Secretary of State Hillary Clinton did not warn Islamabad of 'severe consequences' if a terrorist attack inside the United States was traced back to Pakistan, two top officials of the State Department clarified on Monday.
"I don't think she said that," Assistant Secretary of State for Public Affairs P J Crowley told reporters when asked about the statement purportedly made by Clinton during an interview to CBS news on Sunday.
"I think she (Clinton) was responding to a hypothetical question that the United States would take seriously any link to a foreign country where there are successful terrorist attacks. She's not singling out any one country in particular," Crowley asserted.
US Special Representative for Pakistan and Afghanistan Richard Holbrooke, while addressing the media at the Washington Foreign Press Centre, said that CBS edited the interview and did not show the entire portion.
"As a result, the quotes appeared to be different than what the Secretary of State actually meant," he claimed.
Holbrooke also said America's aid to Pakistan would be affected as a result of recent developments which indicate that the Pakistani Taliban was responsible for the failed Times Square bombing attempt.
"She herself praised the Pakistan government for what it has done. And so, I urge you not to react to a misrepresentation of what she said, although I think that happens from time to time," Holbrooke said, urging journalists to get in touch with the State Department's spokesman for the full unedited transcripts of the interview.
According to a transcript of the interview released by the State Department, Clinton was asked, "Even in light of the Times Square bomber, you are comfortable with the cooperation you are getting from the Pakistani government?"
Clinton answered, "Well, no, I didn't say that. I said that we've gotten more cooperation and it's been a real sea-change in the commitment we've seen from the Pakistani government. We want more. We expect more. We've made it very clear that if, heaven forbid, an attack like this that we can trace back to Pakistan was to have been successful, there would be very severe consequences."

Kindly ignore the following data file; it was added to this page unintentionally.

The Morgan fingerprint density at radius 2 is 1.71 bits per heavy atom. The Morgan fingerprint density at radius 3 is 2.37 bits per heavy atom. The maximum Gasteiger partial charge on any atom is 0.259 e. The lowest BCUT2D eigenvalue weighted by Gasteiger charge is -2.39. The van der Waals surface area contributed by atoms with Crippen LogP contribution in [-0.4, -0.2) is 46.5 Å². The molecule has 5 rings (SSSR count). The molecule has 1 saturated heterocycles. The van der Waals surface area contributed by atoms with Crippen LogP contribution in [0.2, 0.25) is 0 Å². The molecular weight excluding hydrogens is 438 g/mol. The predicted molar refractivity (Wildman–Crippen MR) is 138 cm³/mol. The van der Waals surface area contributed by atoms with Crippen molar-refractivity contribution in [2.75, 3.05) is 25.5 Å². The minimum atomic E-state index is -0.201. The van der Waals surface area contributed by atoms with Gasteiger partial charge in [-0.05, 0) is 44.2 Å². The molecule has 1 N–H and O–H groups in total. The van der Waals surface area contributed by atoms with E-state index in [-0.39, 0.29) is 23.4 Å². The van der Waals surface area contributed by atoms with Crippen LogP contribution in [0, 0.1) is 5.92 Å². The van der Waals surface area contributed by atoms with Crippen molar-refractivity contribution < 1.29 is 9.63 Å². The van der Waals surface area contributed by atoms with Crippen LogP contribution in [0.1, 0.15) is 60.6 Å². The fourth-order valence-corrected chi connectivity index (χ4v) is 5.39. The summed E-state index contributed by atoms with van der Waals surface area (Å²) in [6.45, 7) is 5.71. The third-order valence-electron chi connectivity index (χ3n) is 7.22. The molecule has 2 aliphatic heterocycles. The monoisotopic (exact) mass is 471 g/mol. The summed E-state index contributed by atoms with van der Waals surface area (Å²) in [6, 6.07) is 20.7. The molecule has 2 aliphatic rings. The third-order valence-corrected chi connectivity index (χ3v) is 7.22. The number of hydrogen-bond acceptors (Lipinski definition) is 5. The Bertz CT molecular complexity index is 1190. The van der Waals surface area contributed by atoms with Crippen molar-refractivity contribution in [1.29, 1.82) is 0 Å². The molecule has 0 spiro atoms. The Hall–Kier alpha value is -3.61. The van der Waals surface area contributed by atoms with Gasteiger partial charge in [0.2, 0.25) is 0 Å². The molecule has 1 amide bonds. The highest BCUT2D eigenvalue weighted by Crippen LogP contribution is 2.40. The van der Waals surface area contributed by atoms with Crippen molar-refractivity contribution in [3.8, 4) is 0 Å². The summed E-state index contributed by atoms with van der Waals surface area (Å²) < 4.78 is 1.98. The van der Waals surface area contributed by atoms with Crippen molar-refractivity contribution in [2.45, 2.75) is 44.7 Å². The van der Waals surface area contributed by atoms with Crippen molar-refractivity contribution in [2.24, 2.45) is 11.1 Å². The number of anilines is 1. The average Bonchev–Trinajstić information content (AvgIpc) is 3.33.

Observing that Clinton's quotes were not taken in proper context, Holbrook said, "I think that perhaps it was not fully understood by some people who didn't see the full text or didn't appreciate what she was saying. And of course, it was an edited interview."
Meanwhile, a top Pentagon General strongly denied that he had ever told General Ashfaq Pervez Kayani that Pakistan was not being tough with the terrorists.
"Yes, there was an unfortunate news story that came out that was completely inaccurate that represented that I had expressed to General Kayani the US' policy on doing more, and that just didn't happen. It was a one-on-one meeting and it did not occur. And I'd made it clear to General Kayani that I did not represent it that way," General Stanley McChrystal, US and North Atlantic Treaty Organisation's Commander in Afghanistan, told reporters at White House.
"I think that it is important that we understand that the insurgency faced by Pakistan, the Tehreek-e-Taliban Pakistan, is an essential threat. I mean, it's a significant threat to their country. And it's complimentary to what Afghanistan faces. So it puts the two nations with a common problem," he said.
"The Afghan Taliban and TTP are distinct, but they are not completely unrelated, and therefore it's important we sync our two campaigns together. And that's why I spend a lot of time with General Kayani, who's a good partner working that," McChrystal said.